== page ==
This report from the fields of Huay Hin Lad Nai comes from the research team at the Centre for Ethnic Studies and Development, Chiang Mai University, Thailand, as part of the project Living in and with the Forest in Northern Thailand. Members of the Karen youth community discuss the Koh Toh To ceremony, which signals the end of the harvest season among the Karen of Huay Hin Lad Nai.
“Tho-B-Kha Pee-B-Syor Ma-Tha-Wee Tha-Tae-Lee
Or-Ser-Kor-Me Or-Ser-Kor-Kue Ko-Noi-Klee
Pa-Ner-Kue Ko-Noi-Klee Ter-Pu-Jer-Nor-Ja Or-Ter-Pu
Dya-Jer Ker-Su-Te Su Yapa-Kor
Ner-Me-Ke Su-Mu-Ko Sey-Ker-Cher Me-Le-Su Hae-Lor-O-Wa Dor
Kwa-Shaw-Bue-Kee Tha-Zu-Tha-Pla-Klee Pa-Ke-Tae-Lor Por-Bor Por-Kor
Suyie Ner-Ber-Kwa-Nor-Klae Ler-Por-Bor Por-Kor Ther-P-Ya-E
Thue-Tha-Dor Thue-Le-Pa-Ke Kri-Tor-Kae-Na Khor-Ti-Ko Ther-Ker-Kor Sor-Bae-De”
The text above is a Karen chant for ‘Koh Toh To’, the ceremony signalling the end of harvest and leaving the rice field. It narrates the tale of ‘Tho-B-Kha Pee-B-Syor’, the guardian spirit of the rice field, “Tho-B-Kha Pee-B-Syor, I now finished my work on the rice field, please come to eat rice and taro together. I collected a part of them for you and another part for planting next year. If Tho-B-Kha Pee-B-Syor returns to heaven, please come back again next year to help me in protecting all plants in the field. I will place red and yellow flowers as a sign along the way to my home. When I am at home, I will put bouquets of red and yellow flowers at the door of my home so Tho-B-Kha Pee-B-Syor can notice that this home is already finished in harvest season.”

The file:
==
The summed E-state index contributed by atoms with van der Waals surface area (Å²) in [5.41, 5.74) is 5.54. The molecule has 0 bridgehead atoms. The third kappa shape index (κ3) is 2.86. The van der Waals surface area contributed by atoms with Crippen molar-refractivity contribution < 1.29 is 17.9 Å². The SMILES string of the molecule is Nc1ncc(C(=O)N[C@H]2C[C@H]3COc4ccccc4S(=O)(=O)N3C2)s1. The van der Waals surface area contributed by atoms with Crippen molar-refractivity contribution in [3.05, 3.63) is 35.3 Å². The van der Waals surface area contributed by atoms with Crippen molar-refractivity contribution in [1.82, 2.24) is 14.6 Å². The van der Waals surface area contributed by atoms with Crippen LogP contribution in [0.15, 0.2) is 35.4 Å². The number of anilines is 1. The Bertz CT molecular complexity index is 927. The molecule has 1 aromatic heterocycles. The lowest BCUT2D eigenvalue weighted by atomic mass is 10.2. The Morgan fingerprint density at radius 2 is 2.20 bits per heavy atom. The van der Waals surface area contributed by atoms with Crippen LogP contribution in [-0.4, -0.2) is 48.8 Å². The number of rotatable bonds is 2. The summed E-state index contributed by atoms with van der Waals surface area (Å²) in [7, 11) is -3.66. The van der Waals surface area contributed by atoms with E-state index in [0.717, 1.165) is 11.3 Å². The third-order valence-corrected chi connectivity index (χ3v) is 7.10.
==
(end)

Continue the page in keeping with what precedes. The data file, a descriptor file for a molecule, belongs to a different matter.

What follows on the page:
The harvest season starts from late October to early November each year. This year, the rice field of Mr. Thi Pu-Krae was the first of our village to start harvesting. Villagers came together at Mr. Thi’s field to support him in harvesting. Many people came to help him, and so the harvesting was completed quickly in the early afternoon. Cucumbers were found in the rice field, which is regarded as a sign of luck, and will be eaten by the one who found and friends nearby. This year, villagers worked to compete against the rain because the rice cereal cannot be extracted from its spike by threshing if the paddy is wet. After harvesting, the rice needed to be kept drying for approximately 3 days before threshing. Different varieties of rice have different beats of threshing. Some varieties require a little stick to pull it out.
When speaking of rice ceremonies, the Karen youth members also added the ceremony before rice flowers bloom during August. The ‘Bwor-Khee’ ceremony involves three chickens and 4 sub-rituals. In late October, the blooming rice covers all the fields with golden rice spikes waiting for the harvest season. During the harvest, the rice field owner will be the first to start cutting rice to signal the beginning of the harvest ceremony. Later, everyone can cut the rice by starting from the area near a ritual cottage. However, if the rice field owner feels that the harvest ceremony cannot be done in one day, the rice within a ritual square will not be harvested until the whole rice field is done. Then the rice from the ritual square will be cut and attached to the ceiling of the ritual cottage along with one egg.
The eating new rice ceremony is a family ritual. At that time, family members have to find moles or any similar animals that live in the soil of the family’s rice field to eat with the new rice in the ceremony. Moreover, all kinds of vegetables in the rice field and a couple of freshwater crabs (male and female) are included. Before family members start eating in the ceremony, they have to put all prepared food at the stove to allow the guardian spirits at the stove to eat them first, followed by the father and mother, before everyone starts eating. This ceremony takes place on the day when all family members come together. Rice from all the places that belong to the family will be collected and cooked together.